This study’s main result is to show that under the conditions imposed by the Maloney–Wandell color constancy algorithm, whereby illuminants are three dimensional and reflectances two dimensional (the 3–2 world), color constancy can be expressed in terms of a simple independent adjustment of the sensor responses (in other words, as a von Kries adaptation type of coefficient rule algorithm) as long as the sensor space is first transformed to a new basis. A consequence of this result is that any color constancy algorithm that makes 3–2 assumptions, such as the Maloney–Wandell subspace algorithm, Forsyth’s MWEXT, and the Funt–Drew lightness algorithm, must effectively calculate a simple von Kries-type scaling of sensor responses, i.e., a diagonal matrix. Our results are strong in the sense that no constraint is placed on the initial spectral sensitivities of the sensors. In addition to purely theoretical arguments, we present results from simulations of von Kries-type color constancy in which the spectra of real illuminants and reflectances along with the human-cone-sensitivity functions are used. The simulations demonstrate that when the cone sensor space is transformed to its new basis in the appropriate manner a diagonal matrix supports nearly optimal color constancy.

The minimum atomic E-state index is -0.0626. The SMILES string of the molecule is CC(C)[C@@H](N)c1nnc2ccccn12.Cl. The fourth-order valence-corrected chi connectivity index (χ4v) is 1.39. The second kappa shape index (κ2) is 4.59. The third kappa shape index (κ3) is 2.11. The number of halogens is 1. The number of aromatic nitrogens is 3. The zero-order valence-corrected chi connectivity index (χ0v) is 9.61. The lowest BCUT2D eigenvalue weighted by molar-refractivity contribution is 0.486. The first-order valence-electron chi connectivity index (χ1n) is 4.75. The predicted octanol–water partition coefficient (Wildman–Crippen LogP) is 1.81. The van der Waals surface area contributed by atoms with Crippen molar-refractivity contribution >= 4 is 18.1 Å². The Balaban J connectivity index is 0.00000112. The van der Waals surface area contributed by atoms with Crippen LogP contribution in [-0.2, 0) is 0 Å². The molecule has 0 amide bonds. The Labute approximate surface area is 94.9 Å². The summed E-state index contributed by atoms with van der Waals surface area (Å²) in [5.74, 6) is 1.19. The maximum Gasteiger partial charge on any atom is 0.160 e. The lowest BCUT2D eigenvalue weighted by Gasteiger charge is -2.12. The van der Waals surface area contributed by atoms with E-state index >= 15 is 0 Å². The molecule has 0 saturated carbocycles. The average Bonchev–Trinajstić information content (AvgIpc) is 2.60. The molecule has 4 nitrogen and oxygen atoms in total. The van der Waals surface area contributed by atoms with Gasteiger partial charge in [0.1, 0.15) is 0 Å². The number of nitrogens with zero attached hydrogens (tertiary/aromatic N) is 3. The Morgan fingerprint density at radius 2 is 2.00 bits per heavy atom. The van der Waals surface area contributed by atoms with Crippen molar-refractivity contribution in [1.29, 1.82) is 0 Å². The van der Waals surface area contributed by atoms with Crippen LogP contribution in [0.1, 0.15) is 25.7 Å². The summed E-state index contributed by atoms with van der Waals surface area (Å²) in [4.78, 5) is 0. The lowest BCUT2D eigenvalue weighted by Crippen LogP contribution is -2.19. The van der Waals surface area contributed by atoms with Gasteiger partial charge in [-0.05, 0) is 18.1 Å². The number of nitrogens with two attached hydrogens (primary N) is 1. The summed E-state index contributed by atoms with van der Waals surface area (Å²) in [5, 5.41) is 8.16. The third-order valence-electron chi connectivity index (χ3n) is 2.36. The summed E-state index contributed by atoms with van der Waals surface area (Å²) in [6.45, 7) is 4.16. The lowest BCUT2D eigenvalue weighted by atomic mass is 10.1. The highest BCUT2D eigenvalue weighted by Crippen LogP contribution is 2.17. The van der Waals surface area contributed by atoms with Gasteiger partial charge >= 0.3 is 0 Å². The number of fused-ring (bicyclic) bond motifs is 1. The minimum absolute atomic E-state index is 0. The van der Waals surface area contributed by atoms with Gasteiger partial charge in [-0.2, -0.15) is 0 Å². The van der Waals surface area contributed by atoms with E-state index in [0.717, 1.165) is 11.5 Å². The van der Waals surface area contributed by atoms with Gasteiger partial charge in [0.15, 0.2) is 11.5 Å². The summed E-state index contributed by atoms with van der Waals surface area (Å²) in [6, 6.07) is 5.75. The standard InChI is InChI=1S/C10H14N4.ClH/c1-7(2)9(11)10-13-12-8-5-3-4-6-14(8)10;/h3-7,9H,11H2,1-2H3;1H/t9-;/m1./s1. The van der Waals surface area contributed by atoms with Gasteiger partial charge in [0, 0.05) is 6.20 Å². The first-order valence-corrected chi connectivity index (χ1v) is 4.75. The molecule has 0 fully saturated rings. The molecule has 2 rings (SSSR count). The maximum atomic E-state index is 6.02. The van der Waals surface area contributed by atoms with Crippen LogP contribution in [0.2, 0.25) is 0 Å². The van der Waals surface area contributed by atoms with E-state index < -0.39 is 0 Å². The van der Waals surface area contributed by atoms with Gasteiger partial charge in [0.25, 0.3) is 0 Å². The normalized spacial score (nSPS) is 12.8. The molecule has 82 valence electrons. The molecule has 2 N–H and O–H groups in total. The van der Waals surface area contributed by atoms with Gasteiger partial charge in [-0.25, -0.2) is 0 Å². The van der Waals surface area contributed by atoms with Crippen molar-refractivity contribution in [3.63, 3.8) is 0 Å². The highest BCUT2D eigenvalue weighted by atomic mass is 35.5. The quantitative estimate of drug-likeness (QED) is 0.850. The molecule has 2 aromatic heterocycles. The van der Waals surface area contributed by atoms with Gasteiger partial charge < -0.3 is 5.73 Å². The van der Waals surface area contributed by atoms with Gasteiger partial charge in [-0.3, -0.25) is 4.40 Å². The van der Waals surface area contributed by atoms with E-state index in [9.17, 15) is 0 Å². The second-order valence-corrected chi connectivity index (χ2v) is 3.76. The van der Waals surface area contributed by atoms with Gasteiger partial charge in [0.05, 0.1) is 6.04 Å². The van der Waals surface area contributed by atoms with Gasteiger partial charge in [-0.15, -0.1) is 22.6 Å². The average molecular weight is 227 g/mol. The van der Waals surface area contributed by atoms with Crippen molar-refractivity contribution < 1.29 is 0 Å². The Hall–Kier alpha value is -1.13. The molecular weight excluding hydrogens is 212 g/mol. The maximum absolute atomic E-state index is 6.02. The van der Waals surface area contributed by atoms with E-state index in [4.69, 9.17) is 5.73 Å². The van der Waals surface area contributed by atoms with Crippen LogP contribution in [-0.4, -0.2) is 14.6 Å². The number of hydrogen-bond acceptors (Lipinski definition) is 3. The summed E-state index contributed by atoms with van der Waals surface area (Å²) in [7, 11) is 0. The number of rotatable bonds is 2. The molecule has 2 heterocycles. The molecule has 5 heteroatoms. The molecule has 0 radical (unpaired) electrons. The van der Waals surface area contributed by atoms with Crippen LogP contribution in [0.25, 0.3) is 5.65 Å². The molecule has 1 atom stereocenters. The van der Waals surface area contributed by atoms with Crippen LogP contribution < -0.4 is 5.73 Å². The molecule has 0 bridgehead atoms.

© 1994 Optical Society of America
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